From here Aesthesis moves toward something feeling less spacious accompanied by clicking percussion. It’s not long before this drops off to make room for stretching noise and precise bass. Then the beat returns proper and all sounds come together to create something disharmonious and rhythmic. Bass then falls over itself as the stretching noise repeatedly tries to surface. Some things decay and fall back whilst the bass and percussion becomes more rapid for a few seconds; then everything comes back. Higher sounds find a way in, then everything floods in and washes away as “Rayleigh Scattering” closes.

“The Foolishness of Human Endeavour” holds more low rumbling in the dark. Something akin to both strings and animal sounds call out, perhaps looking for something. Harsh sounds call back. Things distort and become aggressively pleading. Something begins to approach somewhere in the background. It is high and screeching. The communication between sounds continues, ignoring the screech. It all ends up stopping rather suddenly, as though a conversation has ended.

Precise, controlled ripples repeat themselves. A rising hum comes in to respond. The ripples drop out and the hum takes over. The ripples come back and the dialogue continues, though now met with what sounds like rapid hi-hats. “CRx Aureal” continues this as necessary whilst occasionally adding more sharpness, more mess and more noise. It shifts slowly whilst remaining quite static. A lot of sound drops out, leaving focus on the main conversation before the hum morphs into something else. It ends and a fading wavelet remains.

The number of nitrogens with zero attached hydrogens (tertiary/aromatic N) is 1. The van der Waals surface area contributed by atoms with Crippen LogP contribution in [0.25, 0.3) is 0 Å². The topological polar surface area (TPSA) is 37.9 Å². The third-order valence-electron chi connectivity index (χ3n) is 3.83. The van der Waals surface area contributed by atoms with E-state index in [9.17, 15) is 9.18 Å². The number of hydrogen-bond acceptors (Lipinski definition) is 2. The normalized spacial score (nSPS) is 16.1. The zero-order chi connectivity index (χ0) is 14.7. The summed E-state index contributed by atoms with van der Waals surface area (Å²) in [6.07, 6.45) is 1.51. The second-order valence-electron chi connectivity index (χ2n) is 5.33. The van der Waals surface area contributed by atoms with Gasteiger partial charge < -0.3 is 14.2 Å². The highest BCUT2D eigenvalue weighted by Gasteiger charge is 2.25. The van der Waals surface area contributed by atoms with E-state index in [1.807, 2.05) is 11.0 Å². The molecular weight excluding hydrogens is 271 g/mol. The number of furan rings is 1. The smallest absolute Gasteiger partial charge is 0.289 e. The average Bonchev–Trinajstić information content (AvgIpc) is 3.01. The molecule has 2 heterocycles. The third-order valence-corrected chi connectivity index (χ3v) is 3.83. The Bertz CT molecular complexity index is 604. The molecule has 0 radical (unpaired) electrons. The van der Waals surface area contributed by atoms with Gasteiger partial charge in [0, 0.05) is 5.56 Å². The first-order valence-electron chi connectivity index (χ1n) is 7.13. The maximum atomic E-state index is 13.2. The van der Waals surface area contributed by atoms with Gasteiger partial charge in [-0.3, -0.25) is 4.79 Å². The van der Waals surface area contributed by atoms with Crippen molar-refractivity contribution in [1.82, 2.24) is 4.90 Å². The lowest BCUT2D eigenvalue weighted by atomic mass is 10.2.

High-pitched squeals flutter about before “Blasting Super Melt” starts striking at them from underneath. A sudden halt and violent beats take the place of the strikes. Soon the strikes return with greater precision. The squeals disappear. The strikes increase in frequency before once more finding themselves removed. The beat continues on, unmarred by anything; sounds scatter and move around it, seemingly trying to rush toward something. Another shift. Some squeals survived, though they gradually dwindle. As the song approaches its end, some more sounds find themselves removed whilst others find space once more.